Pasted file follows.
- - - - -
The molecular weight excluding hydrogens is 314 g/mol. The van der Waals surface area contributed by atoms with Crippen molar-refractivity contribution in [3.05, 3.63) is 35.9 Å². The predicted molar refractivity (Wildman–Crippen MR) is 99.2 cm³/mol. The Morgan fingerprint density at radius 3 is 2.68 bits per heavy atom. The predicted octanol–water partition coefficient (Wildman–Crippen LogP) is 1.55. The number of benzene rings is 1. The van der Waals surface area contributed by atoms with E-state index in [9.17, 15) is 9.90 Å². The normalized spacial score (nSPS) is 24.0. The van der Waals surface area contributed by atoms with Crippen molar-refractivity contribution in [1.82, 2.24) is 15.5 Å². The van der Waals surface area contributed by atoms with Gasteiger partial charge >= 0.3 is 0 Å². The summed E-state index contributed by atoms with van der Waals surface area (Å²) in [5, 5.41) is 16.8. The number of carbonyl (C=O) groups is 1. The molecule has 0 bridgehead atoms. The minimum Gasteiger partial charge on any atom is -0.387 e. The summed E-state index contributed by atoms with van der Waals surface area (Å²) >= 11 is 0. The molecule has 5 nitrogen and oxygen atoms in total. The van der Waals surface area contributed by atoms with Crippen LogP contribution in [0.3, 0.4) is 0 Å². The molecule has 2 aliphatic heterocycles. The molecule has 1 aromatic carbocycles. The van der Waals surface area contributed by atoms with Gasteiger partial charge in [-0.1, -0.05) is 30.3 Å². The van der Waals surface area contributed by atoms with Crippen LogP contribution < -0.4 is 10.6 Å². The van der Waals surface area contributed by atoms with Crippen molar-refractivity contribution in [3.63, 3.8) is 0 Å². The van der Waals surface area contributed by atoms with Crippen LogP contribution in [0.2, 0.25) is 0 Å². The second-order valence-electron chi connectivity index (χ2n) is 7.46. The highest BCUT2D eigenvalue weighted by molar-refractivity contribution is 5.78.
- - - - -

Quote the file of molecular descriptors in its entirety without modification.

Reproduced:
The molecular weight excluding hydrogens is 314 g/mol. The van der Waals surface area contributed by atoms with Crippen molar-refractivity contribution in [3.05, 3.63) is 35.9 Å². The predicted molar refractivity (Wildman–Crippen MR) is 99.2 cm³/mol. The Morgan fingerprint density at radius 3 is 2.68 bits per heavy atom. The predicted octanol–water partition coefficient (Wildman–Crippen LogP) is 1.55. The number of benzene rings is 1. The van der Waals surface area contributed by atoms with E-state index in [9.17, 15) is 9.90 Å². The normalized spacial score (nSPS) is 24.0. The van der Waals surface area contributed by atoms with Crippen molar-refractivity contribution in [1.82, 2.24) is 15.5 Å². The van der Waals surface area contributed by atoms with Gasteiger partial charge >= 0.3 is 0 Å². The summed E-state index contributed by atoms with van der Waals surface area (Å²) in [5, 5.41) is 16.8. The number of carbonyl (C=O) groups is 1. The molecule has 0 bridgehead atoms. The minimum Gasteiger partial charge on any atom is -0.387 e. The summed E-state index contributed by atoms with van der Waals surface area (Å²) >= 11 is 0. The molecule has 5 nitrogen and oxygen atoms in total. The van der Waals surface area contributed by atoms with Crippen LogP contribution in [0.3, 0.4) is 0 Å². The molecule has 2 aliphatic heterocycles. The molecule has 1 aromatic carbocycles. The van der Waals surface area contributed by atoms with Gasteiger partial charge in [-0.1, -0.05) is 30.3 Å². The van der Waals surface area contributed by atoms with Crippen LogP contribution < -0.4 is 10.6 Å². The van der Waals surface area contributed by atoms with Crippen molar-refractivity contribution in [3.63, 3.8) is 0 Å². The van der Waals surface area contributed by atoms with Crippen LogP contribution in [0.2, 0.25) is 0 Å². The second-order valence-electron chi connectivity index (χ2n) is 7.46. The highest BCUT2D eigenvalue weighted by molar-refractivity contribution is 5.78.